As one of only two countries that permit direct-to-consumer advertising (DTCA) of pharmaceuticals, the United States tasks the Food and Drug Administration (FDA) with regulating that advertising to ensure that it doesn’t mislead consumers. When a drug maker publishes or broadcasts a claim that its drug has benefits in a particular disease, the FDA requires it to include information on the product’s risks as well. Since it’s not feasible for companies to include all the important information about their products in a television ad, the FDA requires them to refer viewers to more complete information, such as that in a printed magazine ad. Companies have tended to comply with this requirement by supplementing colorful, persuasive ads with one or two pages of dry text providing the required disclosures, often simply using language that the FDA has approved for other purposes, such as package inserts for prescribers. But research shows that most patients who attempt to read these disclosures find them difficult to understand, and many don’t even try to make sense of them.1 Now, the FDA is in the process of adjusting its DTCA rules, aiming to provide greater assurance that patients receive due warning of the most significant risks — but its tweaks probably don’t go far enough to really empower consumers to make smart decisions about the drugs they put into their bodies. […]

Read the full article here.

Bioethicist Art Caplan: All Hat, No Cattle—The False Hope of Right-to-Try Laws

Bill of Health contributor Arthur Caplan and Alison Bateman-House have a new piece up in Harvard Health Policy Review:

Are right-to-try laws a good idea? In 2014, they began appearing throughout the United States, first in Colorado and now in 23 states, with several more considering passing versions of this popular legislation.

At first glance these bills may seem worth enacting. Right-to-try (RTT) laws promise terminally ill patients that they can obtain experimental drugs or medical devices in their quests to save or extend their lives. These investigational medical products are still in development and have not yet met the requirements set by the Food and Drug Administration (FDA) in order to be approved for sale or use in the United States. In some cases, the products are still being tested and patient access would primarily be by enrolling in a clinical trial – something terminally ill people may be too unwell to do. Less commonly, the products have completed clinical testing and are waiting for an approval verdict from the FDA. In either case, RTT laws are about providing terminally ill patients access to unapproved drugs or devices. […]

Read the full article here.

Journal of Law and the Biosciences: Call for Harvard Student Submissions

JLB coverThe Petrie-Flom Center for Health Law Policy, Biotechnology, and Bioethics at Harvard Law School collaborates with Stanford and Duke Universities to publish the Journal of Law and Biosciences  (Oxford University Press), an online, open-access, peer-reviewed journal. JLB includes a Notes & Developments section, comprised  of  brief summaries and commentary on recent legislation, regulation, and case law written by graduate students at the collaborating schools. The Petrie­Flom Center is responsible for providing the Notes & Developments for one issue per annual volume.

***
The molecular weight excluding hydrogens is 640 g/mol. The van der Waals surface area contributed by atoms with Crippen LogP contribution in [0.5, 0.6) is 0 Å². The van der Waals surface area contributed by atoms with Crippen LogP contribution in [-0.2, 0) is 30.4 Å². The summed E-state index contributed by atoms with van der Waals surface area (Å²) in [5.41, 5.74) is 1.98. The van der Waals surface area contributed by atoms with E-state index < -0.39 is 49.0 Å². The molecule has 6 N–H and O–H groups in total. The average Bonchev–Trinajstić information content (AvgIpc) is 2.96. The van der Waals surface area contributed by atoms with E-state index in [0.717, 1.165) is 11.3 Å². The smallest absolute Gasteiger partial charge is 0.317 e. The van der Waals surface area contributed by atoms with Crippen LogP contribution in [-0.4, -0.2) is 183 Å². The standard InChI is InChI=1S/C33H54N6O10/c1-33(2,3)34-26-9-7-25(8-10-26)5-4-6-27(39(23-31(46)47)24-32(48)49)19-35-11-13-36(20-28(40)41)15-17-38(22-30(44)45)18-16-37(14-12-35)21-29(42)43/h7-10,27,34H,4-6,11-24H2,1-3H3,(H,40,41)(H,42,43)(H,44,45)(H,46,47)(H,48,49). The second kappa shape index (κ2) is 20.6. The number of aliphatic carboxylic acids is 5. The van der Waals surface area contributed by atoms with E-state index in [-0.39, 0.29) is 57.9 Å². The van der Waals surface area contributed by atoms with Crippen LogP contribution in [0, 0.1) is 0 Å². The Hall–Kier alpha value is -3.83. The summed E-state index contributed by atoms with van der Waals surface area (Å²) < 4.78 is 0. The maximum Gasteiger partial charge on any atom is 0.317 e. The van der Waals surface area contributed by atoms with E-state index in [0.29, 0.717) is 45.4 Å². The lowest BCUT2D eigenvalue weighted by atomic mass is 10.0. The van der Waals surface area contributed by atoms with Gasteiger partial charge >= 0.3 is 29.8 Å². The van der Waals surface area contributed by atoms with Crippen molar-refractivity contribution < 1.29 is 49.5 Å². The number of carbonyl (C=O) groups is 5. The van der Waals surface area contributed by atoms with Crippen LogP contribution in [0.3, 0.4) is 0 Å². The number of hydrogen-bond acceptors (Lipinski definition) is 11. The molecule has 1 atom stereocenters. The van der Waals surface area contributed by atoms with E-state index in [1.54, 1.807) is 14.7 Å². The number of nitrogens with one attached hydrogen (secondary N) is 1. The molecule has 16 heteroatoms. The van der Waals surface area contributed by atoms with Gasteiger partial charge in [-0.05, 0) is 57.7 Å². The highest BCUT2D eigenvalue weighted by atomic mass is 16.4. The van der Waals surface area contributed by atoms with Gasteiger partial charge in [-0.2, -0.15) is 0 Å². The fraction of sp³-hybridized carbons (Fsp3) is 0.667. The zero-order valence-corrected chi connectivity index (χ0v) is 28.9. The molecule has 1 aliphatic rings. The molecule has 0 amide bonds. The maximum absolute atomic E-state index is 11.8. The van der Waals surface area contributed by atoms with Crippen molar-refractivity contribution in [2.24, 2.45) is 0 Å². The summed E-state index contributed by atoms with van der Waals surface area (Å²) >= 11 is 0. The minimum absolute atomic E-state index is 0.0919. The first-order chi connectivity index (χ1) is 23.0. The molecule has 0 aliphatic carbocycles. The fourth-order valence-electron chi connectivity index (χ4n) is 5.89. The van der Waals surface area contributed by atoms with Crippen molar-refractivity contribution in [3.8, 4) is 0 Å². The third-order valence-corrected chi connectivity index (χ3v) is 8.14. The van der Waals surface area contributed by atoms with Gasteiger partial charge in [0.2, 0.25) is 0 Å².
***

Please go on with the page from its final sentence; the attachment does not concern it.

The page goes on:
We are currently seeking Harvard graduate students to contribute papers to be published in JLB’s Notes & Developments section in early 2016. In previous years, Notes & Developments have been generated from scratch specifically for JLB, based on selection from submitted proposals. This year, we are taking a different approach by publishing already complete (or to-be-completed by the deadline) original student papers (such as student notes, course papers, etc.) written by graduate students from any Harvard school.  Notes & Developments are limited to 5000 words, including footnotes and references,  and  should  be  on  a  topic  of  relevance  to  law  and  the  biosciences,  in particular a topic of relatively recent concern, controversy, or change. They should focus on  describing  the  issue  at  hand,  explaining  why  it  is  relevant to scholars and practitioners, and providing analysis and questions for further consideration.

Interested students should submit their papers and CVs for consideration no later than September 7, 2015 (earlier  is  welcome). Up to four papers will be selected for publication in the New Developments section of JLB. Applicants will be notified by the end of September. Selected students will receive comments on their papers by the end of October, and will also be responsible for providing comments to the other selected students. Revisions will be due by the end of November, and final submissions to JLB will be due by the end of December 2015.

Please send all application materials, and direct all questions, to Holly Fernandez Lynch,

Bureaucracy Can Save Lives – The Legacy of Dr. Frances Kelsey

By Robert Field

What adjective would most people associate with the word “bureaucrat”? For many, it would be “inefficient,” “inept,” or “incompetent.” But another that is just as descriptive is “lifesaving.”

Dr. Frances Kelsey, who died this month at the age of 101, was celebrated as an American hero for her work as a medical officer at the Food and Drug Administration (FDA). She saved thousands of lives and prevented untold suffering by using techniques that earn bureaucrats a bad name, delay and obstruction, to keep the drug thalidomide from reaching the market in the United States in 1961.

Thalidomide is a sedative that had been approved for sale in Europe four years earlier and was prescribed for morning sickness during pregnancy. The American manufacturer, Richardson-Merrell, saw a large potential market in the United States. However, Dr. Kelsey, who was assigned to review its application for marketing approval, was troubled by questionable safety data. The law in effect in 1961 required that she issue a decision within 60 days, but she was able to buy more time by asking for additional information.